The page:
Monday, June 27, 2011

Obsessions, or a would-be book review

Yesterday I bought Portia de Rossi’s memoir on her prolonged and life-threatening battle with disordered eating, Unbearable Lightness: A Story of Loss and Gain.

To be able to sit down and read, to completely consume, a book in one sitting is my idea of Living the Dream. I often work on many books at once, in fragmented piecemeal, but my preferred method is to sit down and make reading an event, not just a pass time. Reading marathons have become an obsession.
The word obsession is troublesome, or rather, obsessions themselves are. But the word is too, as all words are when we don’t think about how we’re using them and the message we are conveying. I used to use it freely and gratuitously. I linked Obsession to those other things I loved and cultivated, Passion, Drive, Determination, Work Ethic. And so I was obsessed with everything. Whether it was “I’m obsessed with soccer” or “I’m obsessed with the Backstreet Boys,” my mom didn’t like it. She didn’t like my use of that word. She thought obsession, in any form, had the potential to be negative. And probably would be.
I thought obsession could be positive and, in some ways, I still do. How can there be anything wrong with being obsessed with fighting injustice? Obsessed with doing good for others? Or harmless and irrelevant obsessions, like being obsessed with eating clementines (a shout-out to my friend) or obsessed with Seinfeld (a shout-out to myself).
But a real, true obsession is rarely harmless or irrelevant. And seemingly positive, self-improving obsessions are usually harmful, because to be obsessed with ANYTHING, including eating healthfully, or exercising, has so much potential to take over your life. We use the word so freely and unconsciously, but think about what it mans to obsess over something or someone.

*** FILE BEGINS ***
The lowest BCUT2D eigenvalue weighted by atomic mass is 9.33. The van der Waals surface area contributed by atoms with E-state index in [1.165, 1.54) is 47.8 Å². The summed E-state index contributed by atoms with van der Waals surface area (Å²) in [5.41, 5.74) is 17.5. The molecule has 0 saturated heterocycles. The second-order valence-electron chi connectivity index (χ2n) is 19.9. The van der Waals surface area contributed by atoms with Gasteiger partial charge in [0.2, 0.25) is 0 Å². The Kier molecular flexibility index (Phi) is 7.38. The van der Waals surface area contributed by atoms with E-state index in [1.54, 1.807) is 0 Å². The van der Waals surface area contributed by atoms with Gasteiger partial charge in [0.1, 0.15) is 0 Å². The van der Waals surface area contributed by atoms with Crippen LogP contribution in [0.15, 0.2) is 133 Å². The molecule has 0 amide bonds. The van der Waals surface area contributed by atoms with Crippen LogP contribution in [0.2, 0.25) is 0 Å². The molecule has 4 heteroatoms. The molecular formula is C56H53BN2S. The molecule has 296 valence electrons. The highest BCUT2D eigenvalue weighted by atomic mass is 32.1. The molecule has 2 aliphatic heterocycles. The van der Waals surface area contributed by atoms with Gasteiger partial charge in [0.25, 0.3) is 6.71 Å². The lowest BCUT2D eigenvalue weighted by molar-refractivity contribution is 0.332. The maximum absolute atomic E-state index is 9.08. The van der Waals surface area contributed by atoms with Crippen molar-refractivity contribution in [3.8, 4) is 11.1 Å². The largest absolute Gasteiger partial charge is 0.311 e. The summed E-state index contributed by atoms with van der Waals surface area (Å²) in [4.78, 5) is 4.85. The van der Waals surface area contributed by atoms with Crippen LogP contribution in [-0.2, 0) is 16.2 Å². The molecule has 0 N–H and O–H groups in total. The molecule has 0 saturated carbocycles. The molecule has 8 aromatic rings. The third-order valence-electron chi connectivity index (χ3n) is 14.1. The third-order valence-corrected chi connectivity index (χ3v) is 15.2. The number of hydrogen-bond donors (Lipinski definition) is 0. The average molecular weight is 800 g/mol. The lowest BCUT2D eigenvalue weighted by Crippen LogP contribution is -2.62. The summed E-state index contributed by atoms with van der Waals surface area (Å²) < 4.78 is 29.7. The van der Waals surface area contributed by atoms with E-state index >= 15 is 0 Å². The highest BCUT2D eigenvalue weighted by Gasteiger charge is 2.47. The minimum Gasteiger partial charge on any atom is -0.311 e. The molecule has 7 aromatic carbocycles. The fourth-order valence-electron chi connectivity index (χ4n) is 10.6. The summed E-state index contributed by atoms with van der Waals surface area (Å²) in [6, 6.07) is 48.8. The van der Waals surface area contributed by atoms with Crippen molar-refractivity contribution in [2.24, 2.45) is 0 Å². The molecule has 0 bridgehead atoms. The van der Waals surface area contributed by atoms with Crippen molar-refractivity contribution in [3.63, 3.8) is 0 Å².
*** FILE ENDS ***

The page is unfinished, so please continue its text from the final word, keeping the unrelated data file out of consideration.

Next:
1. the domination of one's thoughts or feelings by a persistent idea, image, desire, etc. 

The problem with obsessions is that it is difficult to have more than one. If you truly have a deeply rooted, insurmountable obsession, and your thoughts are dominated by persistent and unrelenting ideas and desires, it’s hard to do much else. A lot of time and energy goes into nurturing an obsession. If an obsession, even a superficially positive one, overtakes other fundamental aspects of your life, then you can’t write it off as just being “passionate” any more. At least I couldn’t.
Now, back to the book. I picked up Unbearable Lightness for a few reasons, not least of all that it was on sale for $9.99 at Coles plus my irewards discount. First, I like Portia de Rossi. Until I watched and (temporarily) became mildly obsessed with Arrested Development – desiring to watch the next episode and constantly laughing while recalling things that happened on it DID dominate a portion of my thoughts for a couple of weeks – I liked Portia because Ellen liked her. I love Ellen, and if she loves Portia, than Portia is fine by me. Now, as a fan of Arrested Development, I like her as an actress. After reading her book, I like her as a talented autobiographical writer and an icon for hope in overcoming a myriad of horrible illnesses and obsessions.